September 23, 2020

An island of (trade) knowledge – Samoa Trade Information Portal

New site making life easier for traders

Just a quick errand during lunch to get your administrative tasks done. Renewing your driver´s license, getting the operational license for your new business or obtaining an export certificate for your products – shouldn´t be too difficult, right?

After you start with the wrong institution, twice (“No, you have to go to the central office first!”); visit five different websites to search for the right person to contact; err from office door to office door; go back home to pick up three important documents that you didn´t know were needed; wait at closed counters; receive contradicting instructions on what to do next (“Have you been to the cashier yet? That is the first thing you have to do!”); and miss the deadline and are sent back to the beginning several days later, you are close to giving up in frustration.

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Across countries and across cultures, everyone can relate to this kind of experience. Getting things done is not so easy, as important information is spread out over different institutions, offices and persons.  

This is where Samoa´s Trade Information Portal comes into play, offering practical guidance to make the life of importers, exporters, entrepreneurs and foreign investors easier.

A freely accessible website, the portal provides an easy to follow step-by-step approach to trade procedures and answers relevant questions. Where do I need to go and what institutions are in charge Who is the contact person? What are the costs? How much time does it take? What are the opening hours? What documents do I need to bring?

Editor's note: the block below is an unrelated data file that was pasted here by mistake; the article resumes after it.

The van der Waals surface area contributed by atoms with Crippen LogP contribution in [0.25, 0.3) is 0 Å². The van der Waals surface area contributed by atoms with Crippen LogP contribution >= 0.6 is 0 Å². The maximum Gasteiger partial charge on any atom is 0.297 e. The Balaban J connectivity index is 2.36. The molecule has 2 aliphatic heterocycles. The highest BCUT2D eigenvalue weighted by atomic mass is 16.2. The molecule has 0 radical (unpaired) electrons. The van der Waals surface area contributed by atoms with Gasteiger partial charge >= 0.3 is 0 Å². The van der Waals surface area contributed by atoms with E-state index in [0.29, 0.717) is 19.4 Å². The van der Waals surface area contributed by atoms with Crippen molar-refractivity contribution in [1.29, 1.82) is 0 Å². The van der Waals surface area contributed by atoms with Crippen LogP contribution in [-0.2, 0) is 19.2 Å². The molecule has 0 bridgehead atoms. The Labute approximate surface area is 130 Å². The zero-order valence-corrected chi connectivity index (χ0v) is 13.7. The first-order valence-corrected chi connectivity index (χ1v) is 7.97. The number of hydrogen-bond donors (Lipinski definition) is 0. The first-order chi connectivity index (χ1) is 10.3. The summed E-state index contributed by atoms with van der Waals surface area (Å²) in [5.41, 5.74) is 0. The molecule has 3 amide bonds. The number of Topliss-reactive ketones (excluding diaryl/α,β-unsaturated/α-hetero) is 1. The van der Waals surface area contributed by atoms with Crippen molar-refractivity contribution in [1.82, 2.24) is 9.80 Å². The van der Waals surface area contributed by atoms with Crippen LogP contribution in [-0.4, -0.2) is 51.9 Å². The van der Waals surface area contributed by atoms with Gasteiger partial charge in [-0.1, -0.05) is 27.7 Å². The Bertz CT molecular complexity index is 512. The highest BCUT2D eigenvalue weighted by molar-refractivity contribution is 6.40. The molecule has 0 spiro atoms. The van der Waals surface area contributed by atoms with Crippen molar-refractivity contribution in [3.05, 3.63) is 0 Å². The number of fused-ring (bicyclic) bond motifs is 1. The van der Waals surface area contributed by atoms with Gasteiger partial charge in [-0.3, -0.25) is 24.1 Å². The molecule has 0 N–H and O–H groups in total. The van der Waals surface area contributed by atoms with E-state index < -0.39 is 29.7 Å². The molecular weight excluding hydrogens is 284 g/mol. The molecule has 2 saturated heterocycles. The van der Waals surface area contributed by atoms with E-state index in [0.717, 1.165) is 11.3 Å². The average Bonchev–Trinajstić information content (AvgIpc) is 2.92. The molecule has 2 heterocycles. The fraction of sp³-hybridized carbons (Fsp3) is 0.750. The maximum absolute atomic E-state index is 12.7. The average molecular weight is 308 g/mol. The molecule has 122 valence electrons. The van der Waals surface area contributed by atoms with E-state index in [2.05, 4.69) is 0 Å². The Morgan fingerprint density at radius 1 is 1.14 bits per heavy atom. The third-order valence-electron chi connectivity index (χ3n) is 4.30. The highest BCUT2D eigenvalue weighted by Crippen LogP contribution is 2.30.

You can look up trade-related legislation and regulations that are relevant to import vehicles to Samoa or export local taro. In fact, the portal provides detailed and visual information with regards to a wide range of business and investment procedures, and information for the import and export of all major goods.

There are sanitary and phytosanitary measures (SPS), technical barriers to trade, regulations regarding licensing and quantitative restriction like quotas and prohibitions all in one place, accessible from all over the world, just one click of your mouse away. In addition, women entrepreneurs and women business associations can find specific analyses on trade and gender issues as well as information on non-tariff measures and procedures to export specific goods to Australia and New Zealand, to ensure that trade reduces instead of exacerbates gender inequalities.

The portal is designed to facilitate the coordination between government institutions, and build a base to simplify difficult administrative procedures. It is helping to reduce bureaucratic hurdles and complexity and to create economic opportunities, particularly for small and medium-sized enterprises and business associations like the Samoa Association of Manufacturers and Exporters.